Modernize your engineer's notebook

-January 06, 2016

Engineers and scientists have always relied upon notebooks to document their ideas, inventions, progress, and even their missteps. Some of the most notable engineers and scientists who used notebooks include Nikola Tesla, Albert Einstein, and Leonardo da Vinci. In fact, mankind would know very little of da Vinci’s discoveries had he not written them down in a notebook. One problem facing engineers today is that the paper-bound notebook is an inefficient means for recording information in a society driven by computer technology. It's time to upgrade the engineering notebook for the 21st century.

So what does a modern engineering notebook look like?

A modern engineering notebook, whether for an individual or a team, must be capable of synchronization through the cloud. Engineers today don’t just use PCs; they rely on mobile devices such as tablets or cell phones to document their work. An engineer must be able to track and record notes on any of these devices and have the notes seamlessly synchronize with one another. The notebook medium must also be capable of potentially having multiple engineers working within the same notebook simultaneously in order to prevent synchronization issues.

Paper- bound notebooks are great for writing in but whenever an image or graph needs to be recorded, engineers need to pull out the scissors, tape, and glue to meticulously insert the image into the notebook. Not only is inserting images into a paper notebook time consuming, it can potentially be dangerous for a software engineer working in dimly lit conditions (scissors are sharp and pointy). The use of a modern electronic notebook to add images or graphs is trivial! Many software packages have built in snipping or screen-grabber tools that allow images to be captured in seconds with only digital scissors being required!

So far an electronic engineering notebook sounds promising, but what happens when an engineer needs to insert a hand drawing? In a paperbound notebook an engineer would simply draw out the diagram, and many software packages designed to work as a notebook include manual drawing tools, but drawing on a PC can seem uncomfortable and inefficient. The use of a tablet and stylus can give an engineer the same efficiency and feel of a paper notebook while taking advantage of the digital tools available to modern engineers. The main caveat in hand drawing on a tablet is to make sure the stylus being used has a narrow tip. Otherwise, drawing feels awkward.

An electronic notebook also has the ability to attach or link ancillary materials such as spreadsheets, drawings, PDFs, or power point presentations, to name a few. The attached files can be embedded in the notebook, if one wishes, so that a page in the notebook always contains the most up to date information. Or the attached file can remain a snapshot in time. The modern notebook's electronic nature allows any type of digital medium -- whether it be camera images or even CAD data -- to be seamlessly inserted into the notebook. The capabilities of an electronic engineering notebook make it critical to engineers and scientists.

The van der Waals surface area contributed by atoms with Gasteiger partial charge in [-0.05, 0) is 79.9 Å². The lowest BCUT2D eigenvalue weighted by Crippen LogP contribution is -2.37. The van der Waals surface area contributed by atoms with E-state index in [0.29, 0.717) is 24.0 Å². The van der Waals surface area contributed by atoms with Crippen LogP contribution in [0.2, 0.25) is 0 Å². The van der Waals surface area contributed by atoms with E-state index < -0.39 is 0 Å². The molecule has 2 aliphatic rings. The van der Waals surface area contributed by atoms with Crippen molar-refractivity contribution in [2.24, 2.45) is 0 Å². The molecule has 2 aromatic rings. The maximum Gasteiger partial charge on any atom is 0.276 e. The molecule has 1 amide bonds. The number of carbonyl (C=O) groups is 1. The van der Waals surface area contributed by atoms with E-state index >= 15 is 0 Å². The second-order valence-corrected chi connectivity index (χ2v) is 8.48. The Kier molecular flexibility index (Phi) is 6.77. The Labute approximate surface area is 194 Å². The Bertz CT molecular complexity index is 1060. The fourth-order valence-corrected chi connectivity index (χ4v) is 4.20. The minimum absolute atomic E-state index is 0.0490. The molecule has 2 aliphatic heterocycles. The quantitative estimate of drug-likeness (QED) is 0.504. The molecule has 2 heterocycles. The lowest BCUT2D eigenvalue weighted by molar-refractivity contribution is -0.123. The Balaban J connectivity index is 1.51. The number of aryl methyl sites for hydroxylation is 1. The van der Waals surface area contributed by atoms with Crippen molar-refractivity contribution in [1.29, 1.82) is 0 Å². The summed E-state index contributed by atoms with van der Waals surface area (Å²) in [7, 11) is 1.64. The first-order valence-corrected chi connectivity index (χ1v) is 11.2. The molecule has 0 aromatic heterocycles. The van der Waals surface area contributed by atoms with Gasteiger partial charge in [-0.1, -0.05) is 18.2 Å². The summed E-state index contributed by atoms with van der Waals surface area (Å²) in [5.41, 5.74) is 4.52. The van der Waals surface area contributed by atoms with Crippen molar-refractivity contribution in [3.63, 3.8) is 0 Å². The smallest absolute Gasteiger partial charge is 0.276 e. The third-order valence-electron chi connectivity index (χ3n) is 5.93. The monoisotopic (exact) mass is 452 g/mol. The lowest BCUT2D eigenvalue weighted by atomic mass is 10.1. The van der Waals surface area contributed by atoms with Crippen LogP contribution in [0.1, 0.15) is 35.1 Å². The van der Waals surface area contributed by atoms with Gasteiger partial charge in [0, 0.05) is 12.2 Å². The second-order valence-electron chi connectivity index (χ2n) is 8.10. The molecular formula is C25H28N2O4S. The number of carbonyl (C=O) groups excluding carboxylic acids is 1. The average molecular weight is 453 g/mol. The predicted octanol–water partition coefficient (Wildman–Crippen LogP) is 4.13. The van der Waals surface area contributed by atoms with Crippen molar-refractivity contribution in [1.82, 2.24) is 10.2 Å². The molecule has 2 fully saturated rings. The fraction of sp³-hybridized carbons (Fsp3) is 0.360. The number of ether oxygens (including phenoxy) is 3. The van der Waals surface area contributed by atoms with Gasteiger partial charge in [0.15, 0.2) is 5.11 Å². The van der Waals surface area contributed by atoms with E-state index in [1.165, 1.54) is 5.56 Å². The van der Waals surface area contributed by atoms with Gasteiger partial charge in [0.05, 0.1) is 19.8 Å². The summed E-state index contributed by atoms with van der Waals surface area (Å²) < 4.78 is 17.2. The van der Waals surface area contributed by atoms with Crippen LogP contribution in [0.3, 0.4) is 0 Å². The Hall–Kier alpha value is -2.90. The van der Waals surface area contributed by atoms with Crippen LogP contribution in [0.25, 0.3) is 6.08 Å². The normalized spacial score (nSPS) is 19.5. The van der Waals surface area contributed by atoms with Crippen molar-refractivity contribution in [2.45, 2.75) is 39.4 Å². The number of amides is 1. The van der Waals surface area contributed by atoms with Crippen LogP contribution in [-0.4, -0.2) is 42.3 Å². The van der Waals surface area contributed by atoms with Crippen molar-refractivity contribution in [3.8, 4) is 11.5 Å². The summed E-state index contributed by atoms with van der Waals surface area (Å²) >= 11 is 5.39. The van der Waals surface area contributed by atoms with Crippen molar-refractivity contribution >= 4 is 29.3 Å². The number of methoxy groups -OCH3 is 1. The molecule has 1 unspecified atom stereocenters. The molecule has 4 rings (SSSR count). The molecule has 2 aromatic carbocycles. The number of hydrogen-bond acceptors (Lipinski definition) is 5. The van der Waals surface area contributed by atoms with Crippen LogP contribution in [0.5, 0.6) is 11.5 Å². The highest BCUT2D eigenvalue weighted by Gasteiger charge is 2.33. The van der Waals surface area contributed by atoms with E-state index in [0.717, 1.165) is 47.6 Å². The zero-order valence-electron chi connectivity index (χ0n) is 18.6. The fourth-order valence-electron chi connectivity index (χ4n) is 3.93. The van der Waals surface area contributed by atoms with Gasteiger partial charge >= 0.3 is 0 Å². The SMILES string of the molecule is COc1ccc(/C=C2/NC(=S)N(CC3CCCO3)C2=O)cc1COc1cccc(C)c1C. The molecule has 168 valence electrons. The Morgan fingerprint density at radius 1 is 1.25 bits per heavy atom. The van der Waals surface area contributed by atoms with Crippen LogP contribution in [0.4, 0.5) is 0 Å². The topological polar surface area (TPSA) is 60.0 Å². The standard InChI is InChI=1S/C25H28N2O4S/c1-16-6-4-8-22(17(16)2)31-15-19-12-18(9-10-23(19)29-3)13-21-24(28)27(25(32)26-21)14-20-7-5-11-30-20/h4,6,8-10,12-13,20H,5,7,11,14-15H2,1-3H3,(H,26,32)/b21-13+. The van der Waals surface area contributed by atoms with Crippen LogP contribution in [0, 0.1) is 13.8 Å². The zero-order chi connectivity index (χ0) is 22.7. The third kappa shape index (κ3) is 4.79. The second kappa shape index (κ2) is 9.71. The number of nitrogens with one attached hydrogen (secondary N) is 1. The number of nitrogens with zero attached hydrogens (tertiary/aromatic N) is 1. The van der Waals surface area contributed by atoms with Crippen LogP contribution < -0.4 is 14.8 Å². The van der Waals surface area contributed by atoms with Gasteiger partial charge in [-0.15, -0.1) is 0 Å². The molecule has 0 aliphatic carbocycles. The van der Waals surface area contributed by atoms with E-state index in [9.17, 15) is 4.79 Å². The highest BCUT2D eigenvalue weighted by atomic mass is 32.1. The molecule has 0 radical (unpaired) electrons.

Given all these capabilities of an electronic engineering notebook, one might expect that they are already being used and wonder what software packages are available. A first thought might be to use something similar to Microsoft Word. The problem with Word, while it is very capable, is that it lacks many of the synchronization and multi-user capabilities that are required for a truly modern engineering notebook. So what else is available?

There are three different software packages that immediately come to mind that would make great first attempts for an electronic notebook; Evernote, OneNote, and Wikis. Evernote and OneNote provide an engineer with very similar capabilities although those capabilities are provided through different user interfaces and price points. Both provide PC, Web, and mobile device interfaces and allow different notebooks to be created with notes, drawings, and other useful tools. The software is setup for multiple users and integrates many of the must-have features discussed above, such as synchronization.

Wikis don’t provide the synchronization features or many of the mobile device features that are available through Evernote or OneNote but they can still be a great way to create a modern engineering notebook. A wiki can be installed on a team server and act as a body of knowledge for a project. Adding images and drawing are slightly more challenging, though. Still, a wiki can be a good solution for teams that don’t want their data streaming through the cloud or lurking on developers’ mobile devices.

One thing is certain, engineers and scientists need notebooks to keep their thoughts straight, monitor progress, collect relevant information about a project, and to share ideas. Paper notebooks no longer fit many of these needs efficiently. But an electronic notebook can prove to be exactly what engineers need to effectively track their thoughts in a digital age.

How do you manage your modern-day engineering notebook?

Jacob Beningo is principal consultant at Beningo Engineering, an embedded software consulting company. Jacob has experience developing, reviewing and critiquing drivers, frameworks and application code for companies requiring robust and scalable firmware. Jacob is actively involved in improving the general understanding of embedded software development through workshops, webinars and blogging. Feel free to contact him at jacob@beningo.com, at his website www.beningo.com, and sign-up for his monthly Embedded Bytes Newsletter here.

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